Ear blockage, infections and hearing loss 2017-08-21T03:27:26+00:00

Ear Blockage, Infections and Hearing Loss

In children, ear problems are quite common and may present with ear pain, ear blockage or ear discharge.  One of the most common problems is due to impacted earwax which may form a small plug inside the ear and cause the sensation of blocked ear and some mild hearing loss. Earwax is made up of skin cells shed from the ear canal and has protective properties as it contains natural oils to coat the ear canal skin. The ear is usually a self-cleaning device as the skin lining the ear inside tends to migrate outwards to move most wax away from the inside.

Sometimes, wax does become trapped inside the ear due to the type and nature of wax, and shape of the ear canal. In these cases, a few drops of clean olive oil applied inside the ears can help to soften the wax to make it easier for wax to flow out on its own. If this does not work, then a visit to the Ear Nose Throat specialist is helpful to allow gentle cleaning of trapped wax and any infected debris with special tools under the microscope.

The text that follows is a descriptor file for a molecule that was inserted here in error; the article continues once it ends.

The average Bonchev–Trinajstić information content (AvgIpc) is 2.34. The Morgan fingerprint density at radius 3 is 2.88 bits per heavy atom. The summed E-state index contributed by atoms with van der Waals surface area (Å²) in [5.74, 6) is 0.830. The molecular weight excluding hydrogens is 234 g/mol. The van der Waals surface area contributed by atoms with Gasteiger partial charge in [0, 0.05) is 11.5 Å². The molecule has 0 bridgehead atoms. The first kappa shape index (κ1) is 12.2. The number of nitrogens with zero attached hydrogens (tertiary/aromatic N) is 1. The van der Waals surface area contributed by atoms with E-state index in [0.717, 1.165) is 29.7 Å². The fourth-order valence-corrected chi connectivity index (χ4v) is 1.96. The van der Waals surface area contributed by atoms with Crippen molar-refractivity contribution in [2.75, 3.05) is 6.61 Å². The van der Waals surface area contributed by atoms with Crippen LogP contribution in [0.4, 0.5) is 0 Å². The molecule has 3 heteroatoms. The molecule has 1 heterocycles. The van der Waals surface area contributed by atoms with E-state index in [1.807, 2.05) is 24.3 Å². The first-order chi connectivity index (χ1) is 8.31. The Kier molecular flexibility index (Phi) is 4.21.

After a bad cold or flu, children (and adults) may sometimes get fluid building up behind their eardrums as the nose is connected to both ears by pressure tubes (Eustachian tubes). If this fluid becomes infected, then the child (or adult) may develop an ear infection which can lead to eardrum perforations (“holes”) to cause ear discharge (liquid leaking out of the ear) and hearing loss.

Another risk factor for buildup of eardrum fluid and infections may be due to excess soft tissue growing behind the nose (adenoids). Having large adenoids is relatively common in young children and may also lead to snoring and trouble breathing at night (see Snoring and breathing issues in children ).

After careful cleaning of the ear, eardrops are prescribed to treat the infection fully. In eardrum infections, a course of oral antibiotics is usually prescribed.  Simple advice to avoid ear infections are to stop digging one’s ears and to keep the ears dry e.g. at showertime.  Eardrum perforations which do not heal by themselves may need to be repaired with surgery to prevent further infection.